According to the federal government, the best way to “future proof” their carbon tax plan may be to guarantee compensation to investors who stand to lose money if future governments weaken climate legislation. That “solution” might satisfy investors, but would expose Canadian taxpayers to unacceptable risks.
The price tag on these contracts with investors? Unpredictable. Duration? Unknown.
An ounce of prevention is worth a pound of cure when it comes to saving the environment—and our pocketbooks. But politicians would rather put Canadians on the hook for problems they know are coming than tackle the root cause head on now.
In Canada, with first-past-the-post, legislating the carbon tax plan simply isn’t enough.
Remember the vast sums spent on canceled contracts and lawsuits in Ontario caused by Doug Ford’s extreme and immediate reversal of the Ontario Liberal climate plan?
It’s not uncommon for a new “majority” to spend the first 100 days undoing years of work by the previous government.
There’s no question: Investors need to know what’s coming.
Businesses need to plan beyond four years—they can’t thrive without stability. Large or small, they can’t risk the rug being pulled out from under them every time a handful of voters in a few swing ridings change their minds, giving a different party total control with 39% of the vote.
Winner-take-all voting systems can’t guarantee them that stability.
As Nooruddin’s research noted, a World Bank study found that investors preferred to invest in countries with coalition governments (almost always the product of proportional representation), because of this increased stability.
In Denmark, parties worked together to pass one of the strongest climate laws in the world. Serious cooperation across party lines will ensure that their plan lasts.
Canadian businesses crave the long-term policy stability that comes with proportional representation. Yet time and again, the federal Liberal Party has slammed the door on even considering it, most recently in their Confidence and Supply Agreement negotiations with the NDP.
Trudeau insists on a winner-take-all ranked ballot—or nothing.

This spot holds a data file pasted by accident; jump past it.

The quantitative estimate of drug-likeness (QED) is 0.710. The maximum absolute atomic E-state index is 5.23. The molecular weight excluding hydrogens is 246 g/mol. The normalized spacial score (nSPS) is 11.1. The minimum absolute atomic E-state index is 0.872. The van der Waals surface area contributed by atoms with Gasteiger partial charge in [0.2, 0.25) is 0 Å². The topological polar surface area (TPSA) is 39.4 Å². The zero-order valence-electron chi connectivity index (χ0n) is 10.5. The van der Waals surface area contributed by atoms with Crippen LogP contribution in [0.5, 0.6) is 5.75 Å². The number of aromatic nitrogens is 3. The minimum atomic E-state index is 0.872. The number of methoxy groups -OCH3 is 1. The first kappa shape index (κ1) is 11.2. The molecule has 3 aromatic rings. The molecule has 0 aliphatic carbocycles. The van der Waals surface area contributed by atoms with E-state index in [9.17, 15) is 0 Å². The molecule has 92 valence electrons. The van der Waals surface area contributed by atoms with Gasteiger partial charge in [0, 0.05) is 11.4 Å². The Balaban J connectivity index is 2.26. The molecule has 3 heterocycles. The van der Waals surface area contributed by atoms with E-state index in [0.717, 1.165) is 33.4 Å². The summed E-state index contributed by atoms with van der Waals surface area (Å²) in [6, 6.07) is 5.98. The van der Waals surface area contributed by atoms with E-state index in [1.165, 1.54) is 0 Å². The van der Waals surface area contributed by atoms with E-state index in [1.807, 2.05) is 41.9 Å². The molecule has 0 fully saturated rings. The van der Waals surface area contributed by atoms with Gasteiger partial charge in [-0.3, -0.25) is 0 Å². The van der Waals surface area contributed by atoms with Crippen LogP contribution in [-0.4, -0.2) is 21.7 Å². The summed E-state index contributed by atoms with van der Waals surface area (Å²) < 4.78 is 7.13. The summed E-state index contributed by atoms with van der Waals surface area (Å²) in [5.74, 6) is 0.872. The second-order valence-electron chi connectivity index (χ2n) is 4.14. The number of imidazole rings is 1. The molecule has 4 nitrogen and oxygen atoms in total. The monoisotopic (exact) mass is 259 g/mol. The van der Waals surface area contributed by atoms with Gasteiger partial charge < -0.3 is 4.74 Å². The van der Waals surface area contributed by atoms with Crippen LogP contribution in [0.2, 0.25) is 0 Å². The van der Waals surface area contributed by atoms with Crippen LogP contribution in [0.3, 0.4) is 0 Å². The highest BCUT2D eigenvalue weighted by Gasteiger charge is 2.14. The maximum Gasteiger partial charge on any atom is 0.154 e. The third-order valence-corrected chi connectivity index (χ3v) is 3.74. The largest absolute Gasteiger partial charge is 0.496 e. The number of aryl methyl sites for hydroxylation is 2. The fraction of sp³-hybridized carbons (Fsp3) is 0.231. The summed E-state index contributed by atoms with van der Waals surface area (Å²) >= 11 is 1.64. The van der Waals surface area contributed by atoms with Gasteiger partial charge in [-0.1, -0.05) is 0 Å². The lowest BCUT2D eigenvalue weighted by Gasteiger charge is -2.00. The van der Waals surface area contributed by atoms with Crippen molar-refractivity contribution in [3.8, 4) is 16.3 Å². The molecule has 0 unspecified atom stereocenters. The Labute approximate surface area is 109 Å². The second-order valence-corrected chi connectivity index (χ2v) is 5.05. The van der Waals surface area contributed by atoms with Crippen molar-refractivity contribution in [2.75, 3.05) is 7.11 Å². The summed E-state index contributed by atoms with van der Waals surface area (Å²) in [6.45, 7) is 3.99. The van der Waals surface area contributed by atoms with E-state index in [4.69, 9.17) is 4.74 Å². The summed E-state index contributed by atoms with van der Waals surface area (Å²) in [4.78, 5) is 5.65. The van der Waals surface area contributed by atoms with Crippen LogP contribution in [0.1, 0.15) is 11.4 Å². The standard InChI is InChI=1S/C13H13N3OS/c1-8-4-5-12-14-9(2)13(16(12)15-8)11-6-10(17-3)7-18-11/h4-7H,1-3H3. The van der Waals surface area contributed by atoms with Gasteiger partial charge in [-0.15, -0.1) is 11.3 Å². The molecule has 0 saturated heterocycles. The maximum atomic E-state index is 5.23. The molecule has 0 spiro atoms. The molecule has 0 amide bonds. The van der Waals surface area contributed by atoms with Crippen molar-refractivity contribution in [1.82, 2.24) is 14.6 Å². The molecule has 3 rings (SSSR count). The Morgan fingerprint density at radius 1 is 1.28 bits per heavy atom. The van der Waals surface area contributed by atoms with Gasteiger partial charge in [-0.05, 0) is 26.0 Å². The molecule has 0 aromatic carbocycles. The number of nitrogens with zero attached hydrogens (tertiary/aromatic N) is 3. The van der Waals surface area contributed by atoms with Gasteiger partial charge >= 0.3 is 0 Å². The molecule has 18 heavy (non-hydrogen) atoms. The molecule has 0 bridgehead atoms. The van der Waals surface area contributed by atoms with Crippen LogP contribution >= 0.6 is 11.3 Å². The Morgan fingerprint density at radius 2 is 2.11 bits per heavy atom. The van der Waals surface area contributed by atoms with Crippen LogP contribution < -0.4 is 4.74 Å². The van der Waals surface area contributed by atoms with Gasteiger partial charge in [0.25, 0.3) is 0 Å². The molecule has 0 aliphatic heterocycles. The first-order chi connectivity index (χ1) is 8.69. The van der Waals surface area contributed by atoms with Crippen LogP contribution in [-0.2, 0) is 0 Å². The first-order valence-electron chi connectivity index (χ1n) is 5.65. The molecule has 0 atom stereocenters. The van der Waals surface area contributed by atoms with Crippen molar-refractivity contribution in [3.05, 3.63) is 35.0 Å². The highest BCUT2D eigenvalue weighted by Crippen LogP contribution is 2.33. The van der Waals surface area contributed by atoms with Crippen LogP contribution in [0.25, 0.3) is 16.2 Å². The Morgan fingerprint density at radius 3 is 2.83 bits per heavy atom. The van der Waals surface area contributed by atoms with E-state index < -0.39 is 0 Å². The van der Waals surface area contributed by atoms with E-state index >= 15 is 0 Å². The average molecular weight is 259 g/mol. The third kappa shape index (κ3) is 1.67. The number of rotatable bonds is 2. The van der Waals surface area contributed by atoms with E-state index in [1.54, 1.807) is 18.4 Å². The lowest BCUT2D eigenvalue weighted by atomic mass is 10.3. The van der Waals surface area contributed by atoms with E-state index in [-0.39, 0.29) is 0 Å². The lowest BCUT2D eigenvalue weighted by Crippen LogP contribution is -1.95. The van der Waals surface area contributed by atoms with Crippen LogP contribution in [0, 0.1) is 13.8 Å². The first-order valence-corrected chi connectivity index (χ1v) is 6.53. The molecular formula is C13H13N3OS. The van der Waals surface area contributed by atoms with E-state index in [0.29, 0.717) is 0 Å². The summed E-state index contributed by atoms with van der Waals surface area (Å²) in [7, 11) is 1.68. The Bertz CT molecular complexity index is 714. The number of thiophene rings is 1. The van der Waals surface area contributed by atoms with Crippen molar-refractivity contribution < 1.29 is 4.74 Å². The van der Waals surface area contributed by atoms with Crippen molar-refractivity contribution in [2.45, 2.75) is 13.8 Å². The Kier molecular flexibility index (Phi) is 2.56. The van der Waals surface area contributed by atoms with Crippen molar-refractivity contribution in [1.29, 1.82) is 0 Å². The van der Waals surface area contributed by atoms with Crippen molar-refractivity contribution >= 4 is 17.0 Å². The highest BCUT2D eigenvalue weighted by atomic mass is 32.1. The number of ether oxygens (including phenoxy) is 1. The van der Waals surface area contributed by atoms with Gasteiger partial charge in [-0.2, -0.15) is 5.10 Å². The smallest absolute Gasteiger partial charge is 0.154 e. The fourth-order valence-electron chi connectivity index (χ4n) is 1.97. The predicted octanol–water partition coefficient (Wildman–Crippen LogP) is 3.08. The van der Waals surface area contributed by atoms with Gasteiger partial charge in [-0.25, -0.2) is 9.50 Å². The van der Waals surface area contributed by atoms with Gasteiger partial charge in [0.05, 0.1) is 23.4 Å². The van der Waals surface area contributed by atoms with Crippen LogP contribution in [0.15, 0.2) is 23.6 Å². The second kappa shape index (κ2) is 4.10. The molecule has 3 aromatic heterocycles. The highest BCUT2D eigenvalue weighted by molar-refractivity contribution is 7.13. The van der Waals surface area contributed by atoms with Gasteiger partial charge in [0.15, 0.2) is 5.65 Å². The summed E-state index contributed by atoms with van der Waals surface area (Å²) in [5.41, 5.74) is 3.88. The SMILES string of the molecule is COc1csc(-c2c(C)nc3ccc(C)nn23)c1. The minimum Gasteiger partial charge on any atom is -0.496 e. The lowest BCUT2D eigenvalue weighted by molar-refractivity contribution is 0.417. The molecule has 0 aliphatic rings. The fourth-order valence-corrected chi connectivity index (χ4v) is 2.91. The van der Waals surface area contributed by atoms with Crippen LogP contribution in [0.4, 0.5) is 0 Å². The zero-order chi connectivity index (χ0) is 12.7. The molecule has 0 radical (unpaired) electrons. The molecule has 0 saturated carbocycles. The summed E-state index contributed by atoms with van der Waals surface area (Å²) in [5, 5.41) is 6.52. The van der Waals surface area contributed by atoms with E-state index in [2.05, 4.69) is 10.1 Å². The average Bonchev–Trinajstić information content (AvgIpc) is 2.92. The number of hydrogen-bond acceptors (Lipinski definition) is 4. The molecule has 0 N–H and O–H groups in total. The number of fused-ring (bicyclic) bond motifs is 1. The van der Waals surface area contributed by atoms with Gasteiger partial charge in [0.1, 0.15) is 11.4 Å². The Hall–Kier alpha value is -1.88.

But a winner-take-all ranked ballot replicates and can even exaggerate the problems with first-past-the-post: grossly distorted results, regional polarization, and policy lurch.
What would a winner-take-all ranked ballot mean for Canada’s climate performance―which Minister of Environment and Climate Change Steven Guilbeault insists is “a global competition”?
We can look to the performance of the only major country in the world using winner-take-all ranked ballots: Australia. (Over 80% of OECD countries use PR).
Australia ranked dead last on the 2022 Climate Change Performance Index’s policy scale and close to the bottom for overall performance.
The reason? Policy lurch.
Winner-take-all ranked ballot has produced a rigid, adversarial, two-bloc system in Australia. It’s even better at shutting out third parties and stopping cooperation in its tracks than first-past-the-post.
The only chance for a bi-partisan deal on a carbon tax in Australia was scuttled because a majority of MPs in the conservative bloc wanted a wedge issue with which to wage an election battle against the Labor Party.
Australia’s only attempt at carbon taxation ended in 2012, when the incoming right wing government was elected and scrapped it.
This is not the kind of politics that is going to deliver ambitious, sustainable climate action and investment certainty for business.
Research is clear: countries with proportional representation outperform those with winner-take-all systems, including in terms of policy stability.
The Trudeau government is right to try and provide the stability that businesses need. But they are going about it the wrong way. Their band-aid solution will cost Canadians more by putting off the obvious: fixing the voting system.
Fair Vote Canada is a national citizens’ campaign for proportional representation. We are calling for an independent, non-partisan, National Citizens’ Assembly on Electoral Reform.